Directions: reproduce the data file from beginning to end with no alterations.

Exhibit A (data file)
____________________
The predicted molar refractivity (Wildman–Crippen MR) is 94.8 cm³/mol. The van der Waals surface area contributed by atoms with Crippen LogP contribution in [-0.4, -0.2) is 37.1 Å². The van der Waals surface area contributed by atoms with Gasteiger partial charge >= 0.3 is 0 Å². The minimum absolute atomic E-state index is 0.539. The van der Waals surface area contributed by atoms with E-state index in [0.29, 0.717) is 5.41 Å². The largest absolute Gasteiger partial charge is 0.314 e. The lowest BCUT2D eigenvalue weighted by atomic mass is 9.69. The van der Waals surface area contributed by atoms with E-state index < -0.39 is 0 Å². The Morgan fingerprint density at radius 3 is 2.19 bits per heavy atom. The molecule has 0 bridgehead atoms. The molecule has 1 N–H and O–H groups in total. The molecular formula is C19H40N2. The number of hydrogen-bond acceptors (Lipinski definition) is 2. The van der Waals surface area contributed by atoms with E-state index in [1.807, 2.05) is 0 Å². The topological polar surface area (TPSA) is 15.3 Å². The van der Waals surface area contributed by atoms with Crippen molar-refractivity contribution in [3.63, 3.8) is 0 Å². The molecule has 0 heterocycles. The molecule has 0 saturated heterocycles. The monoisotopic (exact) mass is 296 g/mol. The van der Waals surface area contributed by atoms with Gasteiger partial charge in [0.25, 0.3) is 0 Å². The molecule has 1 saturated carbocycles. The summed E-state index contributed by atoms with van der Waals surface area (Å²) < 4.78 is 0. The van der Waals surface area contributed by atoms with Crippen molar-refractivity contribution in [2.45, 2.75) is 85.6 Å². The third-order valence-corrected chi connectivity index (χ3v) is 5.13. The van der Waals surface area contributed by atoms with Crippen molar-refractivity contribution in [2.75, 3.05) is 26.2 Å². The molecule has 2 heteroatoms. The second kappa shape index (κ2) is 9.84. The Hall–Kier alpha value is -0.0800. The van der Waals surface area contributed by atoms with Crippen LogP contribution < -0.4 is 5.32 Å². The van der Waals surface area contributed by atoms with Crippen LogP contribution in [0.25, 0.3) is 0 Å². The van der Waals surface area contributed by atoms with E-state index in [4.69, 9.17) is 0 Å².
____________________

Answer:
The predicted molar refractivity (Wildman–Crippen MR) is 94.8 cm³/mol. The van der Waals surface area contributed by atoms with Crippen LogP contribution in [-0.4, -0.2) is 37.1 Å². The van der Waals surface area contributed by atoms with Gasteiger partial charge >= 0.3 is 0 Å². The minimum absolute atomic E-state index is 0.539. The van der Waals surface area contributed by atoms with E-state index in [0.29, 0.717) is 5.41 Å². The largest absolute Gasteiger partial charge is 0.314 e. The lowest BCUT2D eigenvalue weighted by atomic mass is 9.69. The van der Waals surface area contributed by atoms with E-state index < -0.39 is 0 Å². The Morgan fingerprint density at radius 3 is 2.19 bits per heavy atom. The molecule has 0 bridgehead atoms. The molecule has 1 N–H and O–H groups in total. The molecular formula is C19H40N2. The number of hydrogen-bond acceptors (Lipinski definition) is 2. The van der Waals surface area contributed by atoms with E-state index in [1.807, 2.05) is 0 Å². The topological polar surface area (TPSA) is 15.3 Å². The van der Waals surface area contributed by atoms with Crippen molar-refractivity contribution in [3.63, 3.8) is 0 Å². The molecule has 0 heterocycles. The molecule has 0 saturated heterocycles. The monoisotopic (exact) mass is 296 g/mol. The van der Waals surface area contributed by atoms with Gasteiger partial charge in [0.25, 0.3) is 0 Å². The molecule has 1 saturated carbocycles. The summed E-state index contributed by atoms with van der Waals surface area (Å²) < 4.78 is 0. The van der Waals surface area contributed by atoms with Crippen molar-refractivity contribution in [2.45, 2.75) is 85.6 Å². The third-order valence-corrected chi connectivity index (χ3v) is 5.13. The van der Waals surface area contributed by atoms with Crippen molar-refractivity contribution in [2.75, 3.05) is 26.2 Å². The molecule has 2 heteroatoms. The second kappa shape index (κ2) is 9.84. The Hall–Kier alpha value is -0.0800. The van der Waals surface area contributed by atoms with Crippen LogP contribution < -0.4 is 5.32 Å². The van der Waals surface area contributed by atoms with Crippen LogP contribution in [0.25, 0.3) is 0 Å². The van der Waals surface area contributed by atoms with E-state index in [4.69, 9.17) is 0 Å².